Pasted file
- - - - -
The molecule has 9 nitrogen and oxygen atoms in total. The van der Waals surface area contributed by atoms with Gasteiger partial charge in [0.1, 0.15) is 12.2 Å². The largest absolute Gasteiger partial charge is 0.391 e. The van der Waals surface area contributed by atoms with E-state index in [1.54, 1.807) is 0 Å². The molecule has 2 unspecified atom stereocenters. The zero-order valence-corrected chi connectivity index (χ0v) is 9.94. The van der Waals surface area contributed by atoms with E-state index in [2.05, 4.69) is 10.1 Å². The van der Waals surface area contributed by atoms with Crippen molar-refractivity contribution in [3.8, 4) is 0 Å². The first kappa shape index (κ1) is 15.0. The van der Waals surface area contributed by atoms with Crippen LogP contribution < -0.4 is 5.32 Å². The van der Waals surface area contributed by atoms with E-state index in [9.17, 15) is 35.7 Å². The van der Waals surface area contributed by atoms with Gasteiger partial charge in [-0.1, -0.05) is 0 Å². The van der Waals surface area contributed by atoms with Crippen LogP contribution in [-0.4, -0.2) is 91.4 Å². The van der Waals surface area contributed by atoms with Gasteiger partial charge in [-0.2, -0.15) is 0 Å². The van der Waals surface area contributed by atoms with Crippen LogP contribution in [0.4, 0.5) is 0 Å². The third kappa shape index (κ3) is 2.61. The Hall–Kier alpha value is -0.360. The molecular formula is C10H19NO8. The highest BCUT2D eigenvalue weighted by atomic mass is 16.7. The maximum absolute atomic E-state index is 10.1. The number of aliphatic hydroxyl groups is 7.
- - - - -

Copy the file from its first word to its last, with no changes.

The molecule has 9 nitrogen and oxygen atoms in total. The van der Waals surface area contributed by atoms with Gasteiger partial charge in [0.1, 0.15) is 12.2 Å². The largest absolute Gasteiger partial charge is 0.391 e. The van der Waals surface area contributed by atoms with E-state index in [1.54, 1.807) is 0 Å². The molecule has 2 unspecified atom stereocenters. The zero-order valence-corrected chi connectivity index (χ0v) is 9.94. The van der Waals surface area contributed by atoms with E-state index in [2.05, 4.69) is 10.1 Å². The van der Waals surface area contributed by atoms with Crippen molar-refractivity contribution in [3.8, 4) is 0 Å². The first kappa shape index (κ1) is 15.0. The van der Waals surface area contributed by atoms with Crippen LogP contribution < -0.4 is 5.32 Å². The van der Waals surface area contributed by atoms with E-state index in [9.17, 15) is 35.7 Å². The van der Waals surface area contributed by atoms with Gasteiger partial charge in [-0.1, -0.05) is 0 Å². The van der Waals surface area contributed by atoms with Crippen LogP contribution in [-0.4, -0.2) is 91.4 Å². The van der Waals surface area contributed by atoms with Gasteiger partial charge in [-0.2, -0.15) is 0 Å². The van der Waals surface area contributed by atoms with Crippen LogP contribution in [0.4, 0.5) is 0 Å². The third kappa shape index (κ3) is 2.61. The Hall–Kier alpha value is -0.360. The molecular formula is C10H19NO8. The highest BCUT2D eigenvalue weighted by atomic mass is 16.7. The maximum absolute atomic E-state index is 10.1. The number of aliphatic hydroxyl groups is 7.